Saturday, July 13, 2013

Lost in Translation- Can the same song be enjoyed in 2 different languages?

My latest favorite song, playing on  loop is 'Unnai Kaanadhu Naan Indru Naan Illaye' from Kamal Haasan's latest movie Viswaroopam. It's got a slightly no- very effeminate Kamal Haasan dancing Kathak, women Kathak dancers whose costumes and nupurs are drool-worthy, Shankar Mahadevan's voice and the peculiar male singing from the female perspective, which for once, fits right in.

But without a doubt, the lyrics take the cake in this one. Despite the aesthetics of the setting and sound, I found myself going back for the lyrics again and again. I must confess, I didn't get ALL of the lyrics straight away, but it was pretty clear its about a Gopika pining for Krishna's presence. Because:
a. The scene starts with a magnifique description of Krishna, and b. Krishna-Gopika Leelas are a central theme of many classical Indian dance forms.

In Indian mythology, Krishna is one of the 10 avataars of Mahavishnu. One of the other avataars of Mahavishnu is Rama, who was born on Earth as a human being without being aware that he is God (thats kinda schizophrenic, but more of that later). Hence, Rama underwent the joys and pains of the human life and was fully capable of human emotions such as mistrust and jealousy, which brought him more pains. Rama was a mortal and he knew it. Krishna, however, was that avataar of Mahavishnu, who came into the world with much publicity (issued a death warrant in-vitro to the reigning oppressor of the time, staged an escape when just a newborn) and as much entitlement as only a God can. He too underwent the joys and pains of the human life (mainly brought on by his extended family which was trying to get him into the thick of family disputes all the time) and was fully capable of delivering judgments which sealed the fate of humans with a smile. Gopikas were female mortals who lived in the same village as Krishna and were unrelated to him. They were the village belles who adored and worshiped Krishna with all their hearts. In mythology, the love and devotion of the Gopikas is explained as the meeting of the human soul with the Supreme being. The Gopikas were utterly devoted to Krishna and this was  an open secret. There was no secret in it, it was just open knowledge and nobody was perturbed or disturbed or any sort of 'urbed' by it.

Which is why 'Unnai Kaandhu Naan Indru Naan Illaye' fits right into the mythological setting too. In the song, the Gopika is basically saying that without seeing Krishna, she is not herself, her true self. Just as the way there can be no roots without a seed. She is sad about the fact that he can never be hers. Because she is only a mortal, while he is God. Yet, her devotion makes her resolve to sustain herself with the mere fact of his existence instead of pining away for his presence all the time. This is in the last lines of the song 'Indru kadhai enni veen ekam engaamale, unnai mooch-aaki vaazhvenada..'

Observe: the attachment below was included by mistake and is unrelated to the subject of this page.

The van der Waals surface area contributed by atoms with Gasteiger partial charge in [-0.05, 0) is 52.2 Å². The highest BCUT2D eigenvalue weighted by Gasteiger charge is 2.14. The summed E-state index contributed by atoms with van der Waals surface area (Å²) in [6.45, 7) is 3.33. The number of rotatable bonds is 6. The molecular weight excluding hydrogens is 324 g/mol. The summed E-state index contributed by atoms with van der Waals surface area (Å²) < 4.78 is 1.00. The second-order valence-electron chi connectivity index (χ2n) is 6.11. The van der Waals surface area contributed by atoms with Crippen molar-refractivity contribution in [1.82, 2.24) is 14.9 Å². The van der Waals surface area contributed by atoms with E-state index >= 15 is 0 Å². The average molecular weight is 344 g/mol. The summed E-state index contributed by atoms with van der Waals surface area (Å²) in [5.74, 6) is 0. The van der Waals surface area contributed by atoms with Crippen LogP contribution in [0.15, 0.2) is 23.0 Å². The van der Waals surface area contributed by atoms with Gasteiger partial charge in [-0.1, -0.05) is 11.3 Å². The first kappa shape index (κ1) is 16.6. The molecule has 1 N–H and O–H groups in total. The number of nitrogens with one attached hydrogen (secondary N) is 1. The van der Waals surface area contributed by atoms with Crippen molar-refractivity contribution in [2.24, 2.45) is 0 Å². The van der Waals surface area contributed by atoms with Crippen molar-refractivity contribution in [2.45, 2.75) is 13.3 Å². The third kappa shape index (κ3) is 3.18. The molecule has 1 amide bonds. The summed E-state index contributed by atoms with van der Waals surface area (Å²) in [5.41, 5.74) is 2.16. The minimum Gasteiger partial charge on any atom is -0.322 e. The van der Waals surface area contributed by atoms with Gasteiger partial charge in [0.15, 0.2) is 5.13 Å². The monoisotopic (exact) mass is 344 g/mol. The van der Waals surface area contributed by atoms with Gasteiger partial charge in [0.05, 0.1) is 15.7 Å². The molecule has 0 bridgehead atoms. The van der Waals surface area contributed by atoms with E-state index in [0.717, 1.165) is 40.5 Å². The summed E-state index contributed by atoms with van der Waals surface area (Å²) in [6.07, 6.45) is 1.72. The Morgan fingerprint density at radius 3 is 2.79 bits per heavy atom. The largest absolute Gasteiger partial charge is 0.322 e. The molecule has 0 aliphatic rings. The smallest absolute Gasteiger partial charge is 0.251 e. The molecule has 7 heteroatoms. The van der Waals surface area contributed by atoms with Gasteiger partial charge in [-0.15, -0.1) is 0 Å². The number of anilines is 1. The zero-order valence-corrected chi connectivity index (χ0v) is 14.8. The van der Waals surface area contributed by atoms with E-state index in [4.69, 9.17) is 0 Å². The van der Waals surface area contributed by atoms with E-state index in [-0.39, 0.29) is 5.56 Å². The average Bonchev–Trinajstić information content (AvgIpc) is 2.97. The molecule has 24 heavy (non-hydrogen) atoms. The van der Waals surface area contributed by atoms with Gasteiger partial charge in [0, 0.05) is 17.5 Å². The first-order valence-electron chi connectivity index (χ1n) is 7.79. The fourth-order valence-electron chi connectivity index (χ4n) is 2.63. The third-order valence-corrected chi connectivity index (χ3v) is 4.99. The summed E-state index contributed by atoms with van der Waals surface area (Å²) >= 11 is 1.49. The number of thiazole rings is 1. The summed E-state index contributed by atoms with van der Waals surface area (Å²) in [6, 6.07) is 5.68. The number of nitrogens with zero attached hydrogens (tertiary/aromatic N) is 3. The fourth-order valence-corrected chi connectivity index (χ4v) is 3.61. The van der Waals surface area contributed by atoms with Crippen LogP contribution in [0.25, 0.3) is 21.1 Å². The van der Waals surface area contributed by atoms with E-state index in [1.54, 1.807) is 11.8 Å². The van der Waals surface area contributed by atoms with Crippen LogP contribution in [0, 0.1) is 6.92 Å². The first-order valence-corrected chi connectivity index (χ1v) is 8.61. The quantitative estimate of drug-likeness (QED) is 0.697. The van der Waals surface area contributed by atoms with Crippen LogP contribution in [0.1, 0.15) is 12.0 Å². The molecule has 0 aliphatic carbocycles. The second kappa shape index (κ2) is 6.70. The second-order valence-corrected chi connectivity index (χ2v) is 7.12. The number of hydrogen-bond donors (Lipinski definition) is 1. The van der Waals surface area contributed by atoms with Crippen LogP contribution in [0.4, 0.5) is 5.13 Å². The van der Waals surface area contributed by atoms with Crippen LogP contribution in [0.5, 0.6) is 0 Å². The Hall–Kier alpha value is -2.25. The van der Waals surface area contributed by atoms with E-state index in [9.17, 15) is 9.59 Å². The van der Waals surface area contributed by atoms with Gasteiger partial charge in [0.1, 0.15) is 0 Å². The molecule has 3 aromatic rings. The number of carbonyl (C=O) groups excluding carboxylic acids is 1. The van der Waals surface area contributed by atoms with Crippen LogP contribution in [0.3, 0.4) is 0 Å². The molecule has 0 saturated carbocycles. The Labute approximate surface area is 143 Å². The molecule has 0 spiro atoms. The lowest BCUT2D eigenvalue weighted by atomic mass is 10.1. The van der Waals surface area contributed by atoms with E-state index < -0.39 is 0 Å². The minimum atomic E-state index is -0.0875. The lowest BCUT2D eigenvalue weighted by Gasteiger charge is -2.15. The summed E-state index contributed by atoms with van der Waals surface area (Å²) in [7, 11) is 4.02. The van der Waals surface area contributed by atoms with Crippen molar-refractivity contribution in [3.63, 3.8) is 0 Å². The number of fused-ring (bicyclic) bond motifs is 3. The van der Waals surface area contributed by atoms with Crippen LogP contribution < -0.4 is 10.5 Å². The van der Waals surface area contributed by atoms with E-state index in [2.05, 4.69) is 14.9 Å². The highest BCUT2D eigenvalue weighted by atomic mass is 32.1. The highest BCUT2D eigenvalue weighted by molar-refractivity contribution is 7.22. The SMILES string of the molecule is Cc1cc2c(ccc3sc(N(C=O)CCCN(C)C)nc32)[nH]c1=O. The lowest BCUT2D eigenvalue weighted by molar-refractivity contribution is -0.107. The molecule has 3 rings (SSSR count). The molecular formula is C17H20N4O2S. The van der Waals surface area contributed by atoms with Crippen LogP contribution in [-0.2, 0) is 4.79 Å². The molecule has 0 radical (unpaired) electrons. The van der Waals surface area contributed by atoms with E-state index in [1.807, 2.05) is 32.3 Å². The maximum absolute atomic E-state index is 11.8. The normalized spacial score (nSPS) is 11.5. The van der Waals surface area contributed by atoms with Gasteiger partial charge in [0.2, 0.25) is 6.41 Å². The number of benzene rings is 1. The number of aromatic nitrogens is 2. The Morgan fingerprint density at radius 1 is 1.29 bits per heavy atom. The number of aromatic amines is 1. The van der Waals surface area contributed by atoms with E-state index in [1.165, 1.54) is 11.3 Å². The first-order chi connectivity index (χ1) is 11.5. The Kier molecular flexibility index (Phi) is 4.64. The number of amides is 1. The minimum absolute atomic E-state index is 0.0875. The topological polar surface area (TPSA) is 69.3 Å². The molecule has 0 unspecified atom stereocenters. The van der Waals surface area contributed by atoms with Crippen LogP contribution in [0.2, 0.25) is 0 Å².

When you are dubbing a picture in 2 or more languages, it is obviously not an easy task to translate the exact emotions into another language. Even if you get Javed Akhtar to pen the Hindi version. I don't think Javed Akhtar held a candle to the lyrics by Vairamuthu. Not even close.

Sample this- "Mai Radha teri,mera Shyam tu, .. par yu naa kalaai thaam tu.." = "I'm your Radha, you're my Shyam.. but please don't hold my wrist~~ don't hold me back from leaving.."

This is so superlatively bad and emotionally retarded if taken in the sense of the relationship between Radha and Krishna, or rather, ANY Gopika and Krishna that it has no right to masquerade as the Hindi version of "Unnai Kaanadhu".

Because, if and when Krishna was with the Gopikas (which I suppose, was occasionally), and when the Gopikas pined to be with Krishna (which was always)... they would never, ever say "Let me go.."

Infact, when Krishna was around, Gopikas abandoned herding their cattle, milking them, churning the butter etc etc and were swept up in the awesomeness of the presence of Krishna to care about anything, even hunger, in the world. It just seems so out of place to have a Gopika or Radha say "Oh Shyam.. let me go... don't hold me back.. "

So, for someone who heard the absolutely divine "Unnai Kaanadhu Naan Indru Naan Illaye" to hear "Mai Radha teri mera Shyam tu.." and accept that this is what they did to a song in translation... is... blue murder..

Wanna hear what blue murder sounds like? ;|

1 comment:

Gauwboy said...

Well put. I especially related to the comparison you made to the Hindi version. I can probably remind of you another blunder, “Kal tak Mukherjee Gaurav tha” - Kadavul pathi’s counterpart. Sucks balls.